But going viral isn’t the only great thing about YouTube. Videos are an obvious option for companies that sell products you can demonstrate how to use. But videos are also great for SEO purposes, too. You can generate top rankings with a properly optimized video.
You can also use the videos from your YouTube channel on other digital marketing platforms.
Don’t forget about Facebook, Instagram, and TikTok videos, either.
Videos are engaging and help capture the attention of consumers. Video content marketing is a great strategy to get people to check out your website.
There are a couple of key takeaways from this graphic.
First, over half of the respondents to this survey have seen a video advertisement on the internet over a one-month time period. Second, 43% of those people viewed a website after seeing the video.
So, if you’re not using videos to advertise, remember that your competition is.
Videos generate new leads and, ultimately, lead to conversions.
If you’ve never used videos as a marketing technique, that’s OK. But it’s time for you to learn how to get started with video marketing.
18. Never Slashing Prices
Offering a steep discount might cut into your profit margins, but think about the exposure you get if you bring in a ton of new customers. That’s your opportunity to turn those new visitors into loyal patrons.
This is where tapping a service like Groupon or LivingSocial can give you a major boost in leads.
Not long ago, a friend of mine created an event called Tomato Battle. His strategy was to get 2,000 people to sign up. He charged $59 for a ticket, but with Groupon and Living Social, he slashed prices 50%.
He sold over 1,000 tickets in a few short days. The Groupon deal closed, and so word spread that people could buy tickets at his website. He sold about 1,000 more at the regular price. He’s never had to do another discount because his event is so popular.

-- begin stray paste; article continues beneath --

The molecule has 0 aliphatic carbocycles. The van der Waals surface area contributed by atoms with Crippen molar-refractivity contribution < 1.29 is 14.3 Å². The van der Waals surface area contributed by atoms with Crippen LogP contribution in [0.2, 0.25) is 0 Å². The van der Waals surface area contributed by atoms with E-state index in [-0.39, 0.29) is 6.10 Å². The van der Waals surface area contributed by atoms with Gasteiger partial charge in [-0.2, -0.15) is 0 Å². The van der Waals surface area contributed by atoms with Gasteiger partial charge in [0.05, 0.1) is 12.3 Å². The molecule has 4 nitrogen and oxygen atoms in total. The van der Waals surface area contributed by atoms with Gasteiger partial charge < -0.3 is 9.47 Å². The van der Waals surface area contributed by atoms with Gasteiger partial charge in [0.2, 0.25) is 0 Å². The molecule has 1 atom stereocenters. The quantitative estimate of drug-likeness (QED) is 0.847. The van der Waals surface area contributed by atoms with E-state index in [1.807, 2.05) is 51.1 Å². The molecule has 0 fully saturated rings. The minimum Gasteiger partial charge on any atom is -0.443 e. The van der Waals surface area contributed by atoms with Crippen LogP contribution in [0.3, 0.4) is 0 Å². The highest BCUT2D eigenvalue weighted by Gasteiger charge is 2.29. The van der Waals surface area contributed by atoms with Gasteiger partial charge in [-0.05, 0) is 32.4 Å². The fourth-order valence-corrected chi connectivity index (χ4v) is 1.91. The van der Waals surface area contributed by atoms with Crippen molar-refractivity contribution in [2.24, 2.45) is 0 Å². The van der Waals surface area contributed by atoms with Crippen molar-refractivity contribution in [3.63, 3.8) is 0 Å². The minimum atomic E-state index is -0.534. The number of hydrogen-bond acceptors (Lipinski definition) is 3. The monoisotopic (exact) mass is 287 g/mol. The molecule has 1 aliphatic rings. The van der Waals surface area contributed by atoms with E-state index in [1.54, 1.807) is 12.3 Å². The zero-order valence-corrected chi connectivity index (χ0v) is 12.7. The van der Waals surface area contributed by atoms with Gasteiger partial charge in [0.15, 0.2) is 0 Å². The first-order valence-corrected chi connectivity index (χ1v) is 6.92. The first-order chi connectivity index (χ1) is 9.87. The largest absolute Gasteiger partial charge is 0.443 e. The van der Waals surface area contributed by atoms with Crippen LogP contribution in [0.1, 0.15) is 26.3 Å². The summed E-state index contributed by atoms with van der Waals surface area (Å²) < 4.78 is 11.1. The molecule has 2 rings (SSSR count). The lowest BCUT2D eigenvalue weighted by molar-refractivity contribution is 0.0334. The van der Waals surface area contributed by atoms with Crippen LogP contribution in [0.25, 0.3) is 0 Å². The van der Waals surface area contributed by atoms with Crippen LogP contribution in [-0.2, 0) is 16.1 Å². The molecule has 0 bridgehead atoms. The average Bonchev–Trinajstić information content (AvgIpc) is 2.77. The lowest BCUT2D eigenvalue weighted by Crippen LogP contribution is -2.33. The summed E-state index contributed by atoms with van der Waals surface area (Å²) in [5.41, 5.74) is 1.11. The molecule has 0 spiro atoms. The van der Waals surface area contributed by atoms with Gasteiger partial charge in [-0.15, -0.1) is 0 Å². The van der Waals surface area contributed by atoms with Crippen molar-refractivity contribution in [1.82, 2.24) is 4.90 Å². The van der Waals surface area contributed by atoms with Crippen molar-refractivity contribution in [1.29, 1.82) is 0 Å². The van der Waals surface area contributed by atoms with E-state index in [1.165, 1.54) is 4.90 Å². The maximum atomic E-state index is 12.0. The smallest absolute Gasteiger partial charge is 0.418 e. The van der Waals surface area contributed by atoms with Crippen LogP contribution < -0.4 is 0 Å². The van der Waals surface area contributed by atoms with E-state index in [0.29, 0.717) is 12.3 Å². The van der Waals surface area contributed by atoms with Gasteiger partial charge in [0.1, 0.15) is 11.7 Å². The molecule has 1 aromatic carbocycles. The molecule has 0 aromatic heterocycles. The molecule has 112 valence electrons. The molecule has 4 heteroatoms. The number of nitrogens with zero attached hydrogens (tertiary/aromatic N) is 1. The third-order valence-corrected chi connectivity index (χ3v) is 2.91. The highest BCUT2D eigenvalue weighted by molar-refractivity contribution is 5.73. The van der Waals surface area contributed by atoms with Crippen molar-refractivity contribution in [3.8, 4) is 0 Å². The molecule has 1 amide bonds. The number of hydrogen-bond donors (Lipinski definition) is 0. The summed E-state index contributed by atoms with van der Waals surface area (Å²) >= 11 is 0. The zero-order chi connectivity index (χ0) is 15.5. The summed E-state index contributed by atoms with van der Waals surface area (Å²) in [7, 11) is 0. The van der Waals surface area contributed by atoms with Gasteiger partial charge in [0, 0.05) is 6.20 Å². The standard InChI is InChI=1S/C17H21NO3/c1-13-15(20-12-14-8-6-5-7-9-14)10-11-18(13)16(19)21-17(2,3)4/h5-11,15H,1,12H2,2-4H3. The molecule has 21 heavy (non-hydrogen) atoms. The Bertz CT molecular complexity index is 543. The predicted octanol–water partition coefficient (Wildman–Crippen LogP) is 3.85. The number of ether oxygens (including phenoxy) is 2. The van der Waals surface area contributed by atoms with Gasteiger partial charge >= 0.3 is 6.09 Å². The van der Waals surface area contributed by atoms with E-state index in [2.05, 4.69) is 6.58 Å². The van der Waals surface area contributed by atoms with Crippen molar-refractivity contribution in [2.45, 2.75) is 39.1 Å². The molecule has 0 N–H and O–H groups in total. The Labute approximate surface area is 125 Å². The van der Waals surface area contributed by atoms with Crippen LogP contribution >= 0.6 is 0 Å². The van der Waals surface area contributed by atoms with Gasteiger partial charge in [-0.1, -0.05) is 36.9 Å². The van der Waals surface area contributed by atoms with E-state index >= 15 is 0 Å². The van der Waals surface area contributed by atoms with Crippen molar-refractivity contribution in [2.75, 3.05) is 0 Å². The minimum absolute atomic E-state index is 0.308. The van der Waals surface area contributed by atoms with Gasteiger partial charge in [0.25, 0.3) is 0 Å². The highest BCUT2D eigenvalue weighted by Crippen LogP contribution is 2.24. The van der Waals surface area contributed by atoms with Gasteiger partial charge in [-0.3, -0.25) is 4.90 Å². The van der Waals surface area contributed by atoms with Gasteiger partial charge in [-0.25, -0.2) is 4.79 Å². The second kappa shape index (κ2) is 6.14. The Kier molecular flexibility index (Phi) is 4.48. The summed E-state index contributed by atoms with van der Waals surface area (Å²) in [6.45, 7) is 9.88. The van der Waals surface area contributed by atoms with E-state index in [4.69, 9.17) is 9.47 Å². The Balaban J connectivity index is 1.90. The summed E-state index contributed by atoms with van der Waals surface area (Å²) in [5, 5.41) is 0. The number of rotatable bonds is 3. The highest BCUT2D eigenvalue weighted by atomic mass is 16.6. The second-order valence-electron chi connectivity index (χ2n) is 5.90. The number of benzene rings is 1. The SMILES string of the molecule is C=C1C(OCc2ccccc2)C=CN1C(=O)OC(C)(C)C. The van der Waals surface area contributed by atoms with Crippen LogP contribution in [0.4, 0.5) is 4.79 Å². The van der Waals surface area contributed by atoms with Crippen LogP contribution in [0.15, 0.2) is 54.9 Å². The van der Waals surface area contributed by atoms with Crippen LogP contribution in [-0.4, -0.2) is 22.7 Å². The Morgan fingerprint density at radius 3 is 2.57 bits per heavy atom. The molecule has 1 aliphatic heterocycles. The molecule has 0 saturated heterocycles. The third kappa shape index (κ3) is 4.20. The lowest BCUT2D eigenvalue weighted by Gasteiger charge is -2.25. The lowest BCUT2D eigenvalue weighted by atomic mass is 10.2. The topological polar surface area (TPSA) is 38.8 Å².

Positioning your product with a great offer is guaranteed to not only get you sales, but it can also generate tons of exposure for you. People love to share great deals with their friends, families, and social networks.
19. Overlooking Exceptional Customer Service
Lots of companies focus on creating the killer product. What they fail to do is support that product adequately on the back end, after the sale. That leads to poor customer service, which leads to unsatisfied customers and bad word of mouth.
That’s a major marketing mistake. Why? Because you can improve the lifetime value of your customers by giving them extraordinary customer service.
Zappos is a famous example of a company with great customer service. Their customer service reps are trained not to ask questions when someone wants to return a product. They’ll often even upgrade your shipping to next-day air for free.
Great customer service is a critical component of a successful marketing plan. It can create happy customers who become advocates and raving fans—which doesn’t cost you a dime!
So invest in giving your customers the best experience ever.
You spend so much time, money, and effort to acquire and retain your customers.
Don’t let them leave because they experienced bad customer service.
It will kill your marketing campaign and ROI. Customers are too valuable—you can’t afford to lose any of them.
20. Lazy About Getting Press
Startups are often obsessed with making their products better and assume the press will come knocking at their door as a result. Anybody who’s been in that position knows that just never happens. You have to get off your butt and go after the press.